Wake County, NC — Thoughts for February 2016 from Bill Fletcher, Member Wake County Board of Education.
Paying for School Construction – Looking at Options
The County Commission and School Board are discussing different ways to pay for school construction in the future. Historically, the boards have periodically asked voters to approve the issuance of bonds to finance building now and pay back over time. Bonds make sense, as schools will serve many families who do not yet live here.
By using bonds, newcomers help pay for the cost of serving the County’s growth.
The lowest cost way to pay for school construction would be with cash. Converting to a cash system would require higher tax rates but would be the least cost strategy. Few people support this approach. In between is a combination of cash and Limited Obligation Bonds (LOBs). When a general obligation bond is completely paid off, law permits governments to re-issue up to 67% of the original bond amount as LOBs without holding a referendum. There are pros and cons to the idea of issuing debt without specific voter approval. Stay tuned. Discussions are just beginning.
Growth Continues – Additional Capacity Still Needed
Recent data suggests that the rapid expansion of non-WCPSS schools captured about 1,000 more students than the 2012 projections predicted. The long range trends continue to show between 2,000 and 3,000 or more additional students enrolling in the WCPSS system each year for the foreseeable future. And don’t forget that more than 25,000 students use more than 1,100 so-called temporary classrooms each day. Many of those TCRs are beyond their useful life and need to be retired.
Wake Up & Read Book Drive 2016 Launches
Help put 10 books in the hands of more than 9,000 children who have no books at home. It’s the 2016 WAKE Up and Read Book Drive! The books will be distributed to 10 elementary schools, 20 child care centers and 10 community centers. The goal – 110,000 books collected and given away! Engage your friends, co-workers and people in your faith community to collect gently used books for children ages one to 12 and bring then to a collection center near you.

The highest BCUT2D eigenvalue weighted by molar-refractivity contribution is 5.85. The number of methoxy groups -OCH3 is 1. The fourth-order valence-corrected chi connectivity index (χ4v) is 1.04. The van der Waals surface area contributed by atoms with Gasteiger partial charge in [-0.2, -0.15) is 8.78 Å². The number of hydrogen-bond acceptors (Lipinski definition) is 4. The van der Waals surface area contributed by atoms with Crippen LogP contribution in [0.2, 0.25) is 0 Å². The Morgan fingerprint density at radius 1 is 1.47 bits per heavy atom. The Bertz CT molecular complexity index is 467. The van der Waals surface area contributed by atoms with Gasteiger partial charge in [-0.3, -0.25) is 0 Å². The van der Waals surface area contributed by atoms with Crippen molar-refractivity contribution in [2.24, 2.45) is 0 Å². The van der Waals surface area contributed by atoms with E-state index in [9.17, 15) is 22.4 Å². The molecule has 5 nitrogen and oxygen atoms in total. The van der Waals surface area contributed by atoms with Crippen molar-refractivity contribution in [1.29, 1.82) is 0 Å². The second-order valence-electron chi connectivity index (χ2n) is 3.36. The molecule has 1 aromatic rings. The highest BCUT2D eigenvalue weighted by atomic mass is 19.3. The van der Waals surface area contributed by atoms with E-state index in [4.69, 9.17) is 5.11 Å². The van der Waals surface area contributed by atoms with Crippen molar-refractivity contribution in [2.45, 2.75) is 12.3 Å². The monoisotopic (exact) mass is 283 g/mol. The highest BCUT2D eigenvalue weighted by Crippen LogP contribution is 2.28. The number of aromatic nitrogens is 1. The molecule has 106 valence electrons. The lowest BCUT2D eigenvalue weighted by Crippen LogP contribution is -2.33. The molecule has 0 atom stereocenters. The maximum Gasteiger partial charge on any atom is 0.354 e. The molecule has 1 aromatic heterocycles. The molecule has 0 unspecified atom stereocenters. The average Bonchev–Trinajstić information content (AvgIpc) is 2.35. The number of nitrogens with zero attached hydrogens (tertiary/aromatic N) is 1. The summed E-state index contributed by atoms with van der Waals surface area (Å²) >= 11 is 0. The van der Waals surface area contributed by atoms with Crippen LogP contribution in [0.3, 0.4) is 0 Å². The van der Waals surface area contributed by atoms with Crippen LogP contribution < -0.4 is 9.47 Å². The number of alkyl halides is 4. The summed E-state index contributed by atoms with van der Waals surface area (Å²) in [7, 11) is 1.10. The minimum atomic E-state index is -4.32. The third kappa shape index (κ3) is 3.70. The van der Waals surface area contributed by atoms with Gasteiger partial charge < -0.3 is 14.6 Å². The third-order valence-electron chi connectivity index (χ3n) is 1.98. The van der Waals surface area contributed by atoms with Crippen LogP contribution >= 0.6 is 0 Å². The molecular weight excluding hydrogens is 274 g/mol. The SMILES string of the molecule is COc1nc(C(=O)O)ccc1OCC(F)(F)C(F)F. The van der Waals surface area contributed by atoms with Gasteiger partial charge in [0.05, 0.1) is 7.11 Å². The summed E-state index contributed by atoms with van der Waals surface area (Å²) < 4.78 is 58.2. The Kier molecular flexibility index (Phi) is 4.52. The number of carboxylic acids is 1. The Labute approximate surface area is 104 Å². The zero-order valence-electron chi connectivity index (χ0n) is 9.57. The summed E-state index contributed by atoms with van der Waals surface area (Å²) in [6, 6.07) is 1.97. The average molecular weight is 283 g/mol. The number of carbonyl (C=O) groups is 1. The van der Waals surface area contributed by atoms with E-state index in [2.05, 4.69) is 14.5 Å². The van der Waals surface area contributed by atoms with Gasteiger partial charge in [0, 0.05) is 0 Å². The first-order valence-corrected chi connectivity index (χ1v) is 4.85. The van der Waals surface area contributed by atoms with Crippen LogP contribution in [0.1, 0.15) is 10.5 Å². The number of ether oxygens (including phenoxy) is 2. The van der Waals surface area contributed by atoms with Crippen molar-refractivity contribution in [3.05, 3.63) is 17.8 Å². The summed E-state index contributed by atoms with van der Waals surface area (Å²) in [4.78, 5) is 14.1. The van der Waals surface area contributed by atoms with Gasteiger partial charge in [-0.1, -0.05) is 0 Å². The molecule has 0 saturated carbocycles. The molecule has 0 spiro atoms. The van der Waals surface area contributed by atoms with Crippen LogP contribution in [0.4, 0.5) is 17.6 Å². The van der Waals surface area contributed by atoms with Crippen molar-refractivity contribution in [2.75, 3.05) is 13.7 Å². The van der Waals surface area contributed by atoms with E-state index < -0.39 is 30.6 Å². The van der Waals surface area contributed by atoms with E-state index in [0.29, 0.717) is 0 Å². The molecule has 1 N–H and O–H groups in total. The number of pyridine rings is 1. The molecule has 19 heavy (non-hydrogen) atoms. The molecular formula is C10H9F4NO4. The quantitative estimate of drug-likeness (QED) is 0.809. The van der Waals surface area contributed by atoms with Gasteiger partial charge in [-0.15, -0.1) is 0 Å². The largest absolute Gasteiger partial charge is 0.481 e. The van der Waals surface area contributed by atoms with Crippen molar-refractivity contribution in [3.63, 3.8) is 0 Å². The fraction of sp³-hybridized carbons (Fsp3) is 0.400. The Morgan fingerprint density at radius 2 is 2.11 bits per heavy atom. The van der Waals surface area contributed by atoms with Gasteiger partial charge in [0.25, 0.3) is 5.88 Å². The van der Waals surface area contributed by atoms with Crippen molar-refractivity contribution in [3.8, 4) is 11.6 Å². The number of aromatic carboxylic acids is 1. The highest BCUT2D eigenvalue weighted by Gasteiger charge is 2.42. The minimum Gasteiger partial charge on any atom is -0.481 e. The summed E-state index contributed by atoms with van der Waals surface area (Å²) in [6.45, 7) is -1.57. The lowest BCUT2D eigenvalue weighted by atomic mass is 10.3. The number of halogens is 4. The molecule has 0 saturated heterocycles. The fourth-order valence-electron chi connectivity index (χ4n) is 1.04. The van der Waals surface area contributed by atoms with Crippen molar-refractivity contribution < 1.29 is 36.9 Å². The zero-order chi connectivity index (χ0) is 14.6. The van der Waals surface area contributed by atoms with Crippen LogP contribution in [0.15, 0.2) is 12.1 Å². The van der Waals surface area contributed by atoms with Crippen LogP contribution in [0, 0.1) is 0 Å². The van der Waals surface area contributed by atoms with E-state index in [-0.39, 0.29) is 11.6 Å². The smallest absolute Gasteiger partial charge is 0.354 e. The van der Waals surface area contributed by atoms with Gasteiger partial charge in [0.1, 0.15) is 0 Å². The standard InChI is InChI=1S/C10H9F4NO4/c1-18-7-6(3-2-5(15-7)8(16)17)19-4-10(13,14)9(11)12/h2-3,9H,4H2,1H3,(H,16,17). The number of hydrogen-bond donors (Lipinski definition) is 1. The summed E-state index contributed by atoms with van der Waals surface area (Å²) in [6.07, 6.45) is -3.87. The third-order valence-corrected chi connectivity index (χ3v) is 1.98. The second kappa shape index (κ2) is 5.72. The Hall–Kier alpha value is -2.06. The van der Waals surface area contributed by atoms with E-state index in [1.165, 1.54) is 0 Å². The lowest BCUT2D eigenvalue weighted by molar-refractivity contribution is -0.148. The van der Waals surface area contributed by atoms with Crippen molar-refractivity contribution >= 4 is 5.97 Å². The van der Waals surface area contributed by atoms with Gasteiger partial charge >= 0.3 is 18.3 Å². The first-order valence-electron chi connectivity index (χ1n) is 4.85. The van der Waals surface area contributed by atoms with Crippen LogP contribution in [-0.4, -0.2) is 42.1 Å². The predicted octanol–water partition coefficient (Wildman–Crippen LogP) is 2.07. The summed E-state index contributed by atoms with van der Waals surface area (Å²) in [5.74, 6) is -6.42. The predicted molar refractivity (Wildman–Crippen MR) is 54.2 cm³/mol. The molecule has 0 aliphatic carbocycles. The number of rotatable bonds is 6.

Soon, the General Assembly will return to town for an election year short session. Allow me to suggest a fundamental principle against which to test any education policy or law: Will it serve all children well or just some children? And, when implemented, what are its likely unintended consequences to other schools and children?
When does a temporary classroom or TCR become an expense we can no longer afford? Assume for the moment that a TCR (aka trailer, box, learning cottage) provides an educational space equivalent to an interior classroom. Beyond that, TRCs are less expensive to purchase and can be in use within six to eight months of plan approval.
New schools or additions typically take two to three years.
In reality, TCRs are neither temporary or easily relocated. TCRs often run afoul of municipal planning or design standards. Installation of a TCR requires as much permitting, plan review, inspection and typical “red tape” as standard construction. Moving a TCR has become problematic due to local restrictions on day of week and time of day that a TCR may be on the road. The resulting cost to move a single TCR is approaching $100,000!
The 2015 General Assembly included funding for additional first grade teachers. Wake expects to get 140 new positions. Where will we find 140 elementary classrooms by August?
Story by Bill Fletcher, Member Wake County Board of Education. Photo by Ryan Stanton.